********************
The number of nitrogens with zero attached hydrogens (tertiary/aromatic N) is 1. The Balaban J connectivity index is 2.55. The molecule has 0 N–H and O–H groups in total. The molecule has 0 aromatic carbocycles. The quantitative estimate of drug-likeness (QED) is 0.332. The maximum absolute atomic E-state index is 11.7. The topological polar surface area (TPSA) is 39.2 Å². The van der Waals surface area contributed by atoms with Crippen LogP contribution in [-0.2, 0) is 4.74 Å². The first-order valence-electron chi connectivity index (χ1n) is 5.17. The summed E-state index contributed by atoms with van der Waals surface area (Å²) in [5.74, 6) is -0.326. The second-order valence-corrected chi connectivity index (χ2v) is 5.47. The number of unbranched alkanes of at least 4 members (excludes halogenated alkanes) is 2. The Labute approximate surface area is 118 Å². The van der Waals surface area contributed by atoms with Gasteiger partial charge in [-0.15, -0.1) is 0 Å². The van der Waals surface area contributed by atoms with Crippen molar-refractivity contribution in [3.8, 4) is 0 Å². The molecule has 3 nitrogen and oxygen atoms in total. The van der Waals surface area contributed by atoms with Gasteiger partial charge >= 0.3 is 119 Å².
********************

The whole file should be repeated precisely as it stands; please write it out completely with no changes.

The number of nitrogens with zero attached hydrogens (tertiary/aromatic N) is 1. The Balaban J connectivity index is 2.55. The molecule has 0 N–H and O–H groups in total. The molecule has 0 aromatic carbocycles. The quantitative estimate of drug-likeness (QED) is 0.332. The maximum absolute atomic E-state index is 11.7. The topological polar surface area (TPSA) is 39.2 Å². The van der Waals surface area contributed by atoms with Crippen LogP contribution in [-0.2, 0) is 4.74 Å². The first-order valence-electron chi connectivity index (χ1n) is 5.17. The summed E-state index contributed by atoms with van der Waals surface area (Å²) in [5.74, 6) is -0.326. The second-order valence-corrected chi connectivity index (χ2v) is 5.47. The number of unbranched alkanes of at least 4 members (excludes halogenated alkanes) is 2. The Labute approximate surface area is 118 Å². The van der Waals surface area contributed by atoms with Gasteiger partial charge in [-0.15, -0.1) is 0 Å². The van der Waals surface area contributed by atoms with Crippen molar-refractivity contribution in [3.8, 4) is 0 Å². The molecule has 3 nitrogen and oxygen atoms in total. The van der Waals surface area contributed by atoms with Gasteiger partial charge >= 0.3 is 119 Å².